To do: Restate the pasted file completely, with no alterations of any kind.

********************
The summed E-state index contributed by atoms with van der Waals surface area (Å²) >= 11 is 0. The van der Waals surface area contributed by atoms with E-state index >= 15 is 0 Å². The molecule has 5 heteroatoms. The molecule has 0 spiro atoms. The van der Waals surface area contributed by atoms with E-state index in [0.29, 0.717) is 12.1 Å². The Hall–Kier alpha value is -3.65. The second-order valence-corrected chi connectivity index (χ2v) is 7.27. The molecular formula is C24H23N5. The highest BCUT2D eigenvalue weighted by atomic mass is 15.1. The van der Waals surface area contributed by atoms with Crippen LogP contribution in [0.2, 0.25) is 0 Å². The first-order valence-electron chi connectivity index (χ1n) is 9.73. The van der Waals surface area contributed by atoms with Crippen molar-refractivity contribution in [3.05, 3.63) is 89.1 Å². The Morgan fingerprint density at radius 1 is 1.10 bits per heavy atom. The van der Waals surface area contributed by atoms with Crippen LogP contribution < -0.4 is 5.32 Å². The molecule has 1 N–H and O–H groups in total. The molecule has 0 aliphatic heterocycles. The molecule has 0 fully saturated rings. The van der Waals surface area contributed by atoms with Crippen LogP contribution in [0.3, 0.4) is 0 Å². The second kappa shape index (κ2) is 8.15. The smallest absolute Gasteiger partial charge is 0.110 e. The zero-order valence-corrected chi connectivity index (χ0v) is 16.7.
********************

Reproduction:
The summed E-state index contributed by atoms with van der Waals surface area (Å²) >= 11 is 0. The van der Waals surface area contributed by atoms with E-state index >= 15 is 0 Å². The molecule has 5 heteroatoms. The molecule has 0 spiro atoms. The van der Waals surface area contributed by atoms with E-state index in [0.29, 0.717) is 12.1 Å². The Hall–Kier alpha value is -3.65. The second-order valence-corrected chi connectivity index (χ2v) is 7.27. The molecular formula is C24H23N5. The highest BCUT2D eigenvalue weighted by atomic mass is 15.1. The van der Waals surface area contributed by atoms with Crippen LogP contribution in [0.2, 0.25) is 0 Å². The first-order valence-electron chi connectivity index (χ1n) is 9.73. The van der Waals surface area contributed by atoms with Crippen molar-refractivity contribution in [3.05, 3.63) is 89.1 Å². The Morgan fingerprint density at radius 1 is 1.10 bits per heavy atom. The van der Waals surface area contributed by atoms with Crippen LogP contribution < -0.4 is 5.32 Å². The molecule has 1 N–H and O–H groups in total. The molecule has 0 aliphatic heterocycles. The molecule has 0 fully saturated rings. The van der Waals surface area contributed by atoms with Crippen LogP contribution in [0.3, 0.4) is 0 Å². The second kappa shape index (κ2) is 8.15. The smallest absolute Gasteiger partial charge is 0.110 e. The zero-order valence-corrected chi connectivity index (χ0v) is 16.7.